Our home is 2700sqft 1 story. We have a swimming pool with a variable speed pump which barely runs and is on the lowest setting. I also have a 40x60 workshop that has 100 amps coming off the house. I am only in the shop once or twice a week for probably no more than an hour each. We have radiant barrier in the attic. This month since it's been cooler we have barely used the electric heat and only turned the AC on maybe 3 times. Our Kwh usage for the past year has been 5400kwhs up to 7898kwhs. Our neighbor has almost the same size house and shop but he works in his shop daily for 6-10 hours each day. He doesn't use over 2000kwh per month. My wife just told me about our $700 and up to $1300 electric bills. This is ridiculous. Thanks in advance for any info.
What is your heat source? I had a rental house that had a heat pump that failed and the renters complained about a sudden spike in electrical billings. BC the heat pump failed, the house was being heated with backup electrical resistance elements.
The most common cause of a spike in electrical usage is space heating. Also, if you have a leaking hot water faucet (or other leak in a hot water pipe) it could cause the water heater to run much more than normal (assuming an electric water heater).
Check with your power company. Most of them have a "dashboard" on their web site that allows you to check your usage hourly and daily. You can then compare it to what you used that day. It can also tell you what the usage hogs are. The readings usually lag by 24 hours which is a great improvement over waiting for the monthly bill and then trying to remember all the details.
Any chance a neighbor is tapping into your service?? It happens.
First, bone up on some knowledge.
Learn what a "Volt" is, what an "amp" is.
Learn how watts are Volts * Amps. A kilowatt is 1000 watts obviously.
Learn simply that VA is vaguely similar to watts, you don't need to know the gory details of that.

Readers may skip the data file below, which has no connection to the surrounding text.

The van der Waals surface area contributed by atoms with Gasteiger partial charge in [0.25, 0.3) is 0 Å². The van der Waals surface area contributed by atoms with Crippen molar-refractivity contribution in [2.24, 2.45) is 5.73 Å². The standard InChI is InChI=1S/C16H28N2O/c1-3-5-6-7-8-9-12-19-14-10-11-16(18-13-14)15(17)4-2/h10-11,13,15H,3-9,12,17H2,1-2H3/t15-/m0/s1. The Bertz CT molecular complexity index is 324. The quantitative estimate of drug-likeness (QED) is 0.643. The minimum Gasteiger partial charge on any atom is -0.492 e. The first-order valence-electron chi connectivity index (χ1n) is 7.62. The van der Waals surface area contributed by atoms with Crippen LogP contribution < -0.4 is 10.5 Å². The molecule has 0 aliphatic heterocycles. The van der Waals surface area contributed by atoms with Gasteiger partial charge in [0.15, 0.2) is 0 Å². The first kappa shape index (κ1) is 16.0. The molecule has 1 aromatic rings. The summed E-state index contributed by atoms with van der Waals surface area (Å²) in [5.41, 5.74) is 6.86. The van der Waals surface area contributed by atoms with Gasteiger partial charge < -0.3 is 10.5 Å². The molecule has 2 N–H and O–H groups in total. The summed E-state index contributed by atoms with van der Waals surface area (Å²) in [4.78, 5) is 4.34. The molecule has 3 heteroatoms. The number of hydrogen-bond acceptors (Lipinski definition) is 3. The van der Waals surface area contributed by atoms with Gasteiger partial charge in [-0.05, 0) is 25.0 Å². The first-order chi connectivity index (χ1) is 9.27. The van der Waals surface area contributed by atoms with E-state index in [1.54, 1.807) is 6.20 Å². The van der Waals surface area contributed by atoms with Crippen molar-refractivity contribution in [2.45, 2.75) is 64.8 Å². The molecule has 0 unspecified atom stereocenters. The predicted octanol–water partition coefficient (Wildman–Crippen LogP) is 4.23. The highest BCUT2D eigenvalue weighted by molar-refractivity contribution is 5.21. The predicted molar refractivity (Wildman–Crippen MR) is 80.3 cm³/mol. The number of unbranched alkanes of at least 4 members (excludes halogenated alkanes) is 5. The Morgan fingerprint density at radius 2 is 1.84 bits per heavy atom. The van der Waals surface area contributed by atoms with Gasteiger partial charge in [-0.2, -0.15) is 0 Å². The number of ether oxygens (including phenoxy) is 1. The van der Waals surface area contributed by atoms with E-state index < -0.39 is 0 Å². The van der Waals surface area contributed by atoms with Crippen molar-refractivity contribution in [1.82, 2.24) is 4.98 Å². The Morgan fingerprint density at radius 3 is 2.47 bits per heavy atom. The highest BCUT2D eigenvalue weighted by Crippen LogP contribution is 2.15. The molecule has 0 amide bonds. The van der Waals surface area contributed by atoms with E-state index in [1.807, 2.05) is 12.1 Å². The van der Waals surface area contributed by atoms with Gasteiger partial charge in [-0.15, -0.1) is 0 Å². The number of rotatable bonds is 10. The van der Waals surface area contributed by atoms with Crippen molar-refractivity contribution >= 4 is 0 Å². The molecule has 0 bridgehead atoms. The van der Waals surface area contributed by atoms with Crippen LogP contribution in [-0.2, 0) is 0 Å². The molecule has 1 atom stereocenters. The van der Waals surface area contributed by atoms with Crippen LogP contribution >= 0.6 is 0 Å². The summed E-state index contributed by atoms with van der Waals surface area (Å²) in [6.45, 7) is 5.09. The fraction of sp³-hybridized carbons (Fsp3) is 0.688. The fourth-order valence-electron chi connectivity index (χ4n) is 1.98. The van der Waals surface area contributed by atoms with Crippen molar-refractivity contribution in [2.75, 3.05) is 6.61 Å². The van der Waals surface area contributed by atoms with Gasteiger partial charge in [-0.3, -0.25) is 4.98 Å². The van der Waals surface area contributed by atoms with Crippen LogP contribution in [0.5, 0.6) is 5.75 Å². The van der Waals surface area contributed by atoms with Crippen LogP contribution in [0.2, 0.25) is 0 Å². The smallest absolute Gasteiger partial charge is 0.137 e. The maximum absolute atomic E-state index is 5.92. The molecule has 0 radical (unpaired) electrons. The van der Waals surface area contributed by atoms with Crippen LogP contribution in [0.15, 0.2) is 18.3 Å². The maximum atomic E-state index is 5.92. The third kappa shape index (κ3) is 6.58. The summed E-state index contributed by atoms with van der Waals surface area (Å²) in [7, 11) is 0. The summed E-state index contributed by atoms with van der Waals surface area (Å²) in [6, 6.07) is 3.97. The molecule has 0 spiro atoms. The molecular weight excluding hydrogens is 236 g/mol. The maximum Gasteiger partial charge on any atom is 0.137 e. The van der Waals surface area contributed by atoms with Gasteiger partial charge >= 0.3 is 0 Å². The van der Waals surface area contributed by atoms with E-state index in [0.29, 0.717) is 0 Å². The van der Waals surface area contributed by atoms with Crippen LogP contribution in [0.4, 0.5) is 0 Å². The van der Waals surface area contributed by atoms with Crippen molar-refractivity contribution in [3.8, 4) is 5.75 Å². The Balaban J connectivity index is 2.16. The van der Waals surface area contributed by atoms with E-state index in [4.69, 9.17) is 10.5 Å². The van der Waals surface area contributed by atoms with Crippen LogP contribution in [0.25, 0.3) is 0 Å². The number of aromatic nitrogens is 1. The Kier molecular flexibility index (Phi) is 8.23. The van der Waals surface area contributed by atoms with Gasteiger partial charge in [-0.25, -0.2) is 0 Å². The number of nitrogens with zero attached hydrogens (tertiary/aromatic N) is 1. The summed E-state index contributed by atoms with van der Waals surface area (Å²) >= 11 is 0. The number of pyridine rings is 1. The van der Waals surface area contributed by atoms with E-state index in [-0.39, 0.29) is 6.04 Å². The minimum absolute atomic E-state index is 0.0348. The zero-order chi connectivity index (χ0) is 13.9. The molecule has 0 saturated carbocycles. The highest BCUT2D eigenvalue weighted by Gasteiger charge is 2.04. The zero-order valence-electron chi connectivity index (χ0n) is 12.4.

A kilowatt-hour is 1000 watts run for 1 hour, and is a basic unit of electricity sales.
Look at a lot of equipment nameplates. See what they specify for Watts, VA, or volts and amps (you can get VA from that).
The circuit breaker is sized somewhat larger than the actual load. However if you have, say, a 50A breaker - you can bet there's something big on the other end of that!
Now you can start getting a feel for what each appliance actually requires in practical power.
It's not the power, it's the power x the time it's run. So a 12,000 watt welder is inconsequential since you rarely use it, but a 1000 watt baseboard heater is a huge big deal since it may run 8 hours a day!
Now look at your electric bill. It should be making more sense now. Note that they will have a "meter reading" stating number of kilowatt-hours you used, and some of the lines start at pennies, and are multiplied by that figure. Add those up and that is your cost per kilowatt-hour. Other charges on the bill will be constant.
Now, talk to your utility about tariffs (rate plans)
Given that anyone would build a house with electric heat, I would imagine the power company provides some sort of favorable tariff for that. That is common in places that have lots of expensive-to-build, cheap-to-run power plants (nuke and hydro).
For instance in North Carolina there's a rate plan that charges you a stiff rate based on your peak kilowatt draw but then a mind-blowingly low rate per kilowatt-hour. See why I need you to bone up on the basics? You can't exploit deals like that unless you understand them.
If all else fails, time to look at strategy.
$700/month is outrageous and would pay for a whole lot of remodeling. So it's time to come back and talk about your specific loads, how your house uses power, how it is insulated, etc. And we can figure out next steps from there.
Any electric motor if turn on, off, on off, it's usually costlier than let it run.
And you don't know how much the amperage or power you are using daily.
Please check with an ampere meter or power meter, it's better you installed it permanently, so you can check how much power in your daily needs.
For checking what is causing you to pay so much, try turning off all appliances from breaker or plug (lamp too) and put one by one to check how many amps or power that one appliance is drawing. This is the easiest way without any tools except a power meter or amperage meter :) or you can buy
if you get the culprits like one appliance is oddly drawing so much current go check it out or get in service.